While the album has a more mainstream sound, shown by songs such as "Limelighters", it retains Aesop's intense and inventive lyrics. Examples from "Freeze": "you should have shot yourself in the foot while it was in your mouth" and "before you kick your feet up, I married and divorced Mother Nature after sweet-talking that old hag out of a pre-nup". At another point, Aesop interrupts the song "11:35" with a sudden minute-long rap, performed almost a cappella over a minimal beat: "I got one - Jack for Jill, Jill won't, Jack will. Jill didn't, then did, Jack fell" Bazooka Tooth was criticized by fans of Labor Days and Float that Aesop seems to have lost his compassion found in his first two albums and has replaced it with a more confrontational and traditional style.

    In February of 2005, Aesop Rock released his new EP, Fast Cars, Danger, Fire and Knives. The first pressing of the EP includes an 88 page booklet with lyrics from every release from Float until this EP (the lyric booklet is titled The Living Human Curiosity Sideshow); further pressings of the album come without the booklet. In addition, a limited number of albums were available direct from his label with Aesop Rock's graffiti tag on them. Aesop Rock has a gnarly voice. In response to demands from his fans, Aesop did less producing on the EP. The EP has three songs produced by Blockhead, three produced by Aesop, and one produced by Rob Sonic. As of Summer 2005, he is on tour.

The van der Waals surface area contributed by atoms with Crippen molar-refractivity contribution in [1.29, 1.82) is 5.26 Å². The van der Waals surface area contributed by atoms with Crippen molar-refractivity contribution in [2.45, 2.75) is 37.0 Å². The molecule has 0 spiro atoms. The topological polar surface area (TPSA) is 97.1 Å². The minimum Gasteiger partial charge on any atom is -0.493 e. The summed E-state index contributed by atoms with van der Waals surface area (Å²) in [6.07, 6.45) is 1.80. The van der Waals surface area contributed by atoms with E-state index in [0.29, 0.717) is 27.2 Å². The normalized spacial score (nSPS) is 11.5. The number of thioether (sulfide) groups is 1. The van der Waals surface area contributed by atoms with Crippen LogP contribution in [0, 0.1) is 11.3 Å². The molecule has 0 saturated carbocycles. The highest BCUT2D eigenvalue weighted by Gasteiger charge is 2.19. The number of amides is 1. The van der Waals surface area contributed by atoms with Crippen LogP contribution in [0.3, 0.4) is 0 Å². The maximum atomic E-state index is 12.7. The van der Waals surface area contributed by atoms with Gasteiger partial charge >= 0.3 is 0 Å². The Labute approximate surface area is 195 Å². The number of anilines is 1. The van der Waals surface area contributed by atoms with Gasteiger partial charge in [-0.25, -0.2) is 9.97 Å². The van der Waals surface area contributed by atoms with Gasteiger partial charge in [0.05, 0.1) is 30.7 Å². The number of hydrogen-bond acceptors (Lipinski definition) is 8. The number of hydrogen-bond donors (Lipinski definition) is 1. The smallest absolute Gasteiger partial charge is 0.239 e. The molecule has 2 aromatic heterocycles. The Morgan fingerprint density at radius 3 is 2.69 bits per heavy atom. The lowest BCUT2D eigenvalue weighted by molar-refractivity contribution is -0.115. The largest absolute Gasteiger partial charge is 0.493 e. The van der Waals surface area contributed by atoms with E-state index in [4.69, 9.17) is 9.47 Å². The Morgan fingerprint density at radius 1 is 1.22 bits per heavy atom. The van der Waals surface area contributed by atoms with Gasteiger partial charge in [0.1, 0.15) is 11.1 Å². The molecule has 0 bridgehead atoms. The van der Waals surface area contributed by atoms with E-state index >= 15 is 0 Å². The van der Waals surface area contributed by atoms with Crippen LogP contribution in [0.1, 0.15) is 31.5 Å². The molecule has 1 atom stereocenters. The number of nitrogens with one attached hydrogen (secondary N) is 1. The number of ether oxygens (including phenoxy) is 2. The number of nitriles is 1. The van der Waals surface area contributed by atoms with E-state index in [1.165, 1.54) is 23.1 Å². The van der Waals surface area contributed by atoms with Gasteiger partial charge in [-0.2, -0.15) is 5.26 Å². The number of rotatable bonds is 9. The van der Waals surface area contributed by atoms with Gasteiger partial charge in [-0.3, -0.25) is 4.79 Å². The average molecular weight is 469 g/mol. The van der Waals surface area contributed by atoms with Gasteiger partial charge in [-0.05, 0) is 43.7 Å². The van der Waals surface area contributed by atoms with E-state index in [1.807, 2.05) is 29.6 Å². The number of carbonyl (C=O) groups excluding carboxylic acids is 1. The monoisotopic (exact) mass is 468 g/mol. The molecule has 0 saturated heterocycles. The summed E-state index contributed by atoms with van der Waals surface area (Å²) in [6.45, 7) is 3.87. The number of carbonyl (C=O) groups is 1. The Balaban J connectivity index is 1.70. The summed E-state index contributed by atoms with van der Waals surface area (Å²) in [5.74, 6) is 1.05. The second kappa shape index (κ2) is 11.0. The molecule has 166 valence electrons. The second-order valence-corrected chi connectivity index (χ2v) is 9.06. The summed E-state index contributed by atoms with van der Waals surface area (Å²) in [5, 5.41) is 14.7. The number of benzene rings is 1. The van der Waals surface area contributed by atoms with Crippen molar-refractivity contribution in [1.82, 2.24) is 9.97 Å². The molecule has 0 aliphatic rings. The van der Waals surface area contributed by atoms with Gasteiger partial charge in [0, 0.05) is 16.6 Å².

Although no longer available except as bootlegs, Aesop's two independent releases are widely sought after in the underground scene, and are considered some of his best work by some. On Music for Earthworms, Aesop features the legendary Percee P on two tracks.
  5. That's enough information from me. Now, hopefully a few others will post up some things.
  6. Ill shit, I love Black Star, Aesop, Zion I, RJd2 and Swollen Members...
  7. ive been listening to alot of this stuff, some of my favorites are MF DOOM and all the other names he goes by, blackalicoius, blackstar, del, dilated peoples, eyedea, jedi mind tricks, lyrics born, madlib, rjd2, sage francis, taleb kweli, and i just listened to pete philly and perquisite and it sounded pretty sweet ill have to listen to more, those are just a few
    edit- i didnt really read your list before i typed that and i like pretty much everything on it
  8. Word... I was just making this hoping a few of the kids that go around saying "rap sucks. they have no talent... blah blah blah" would realize they know very little about it and maybe give some real hip hop a chance.
  9. i got a cd i think you would probably like Wings of an Angel and Mercury Waters - haloDim this is the cd i would play for anyone that told me hip-hop wasn't art. it's more of a musical journey than your typical just beats and rhymes rap cd...heres a link to a couple reviews, i highly suggest you check it out if you can: haloDim Reviews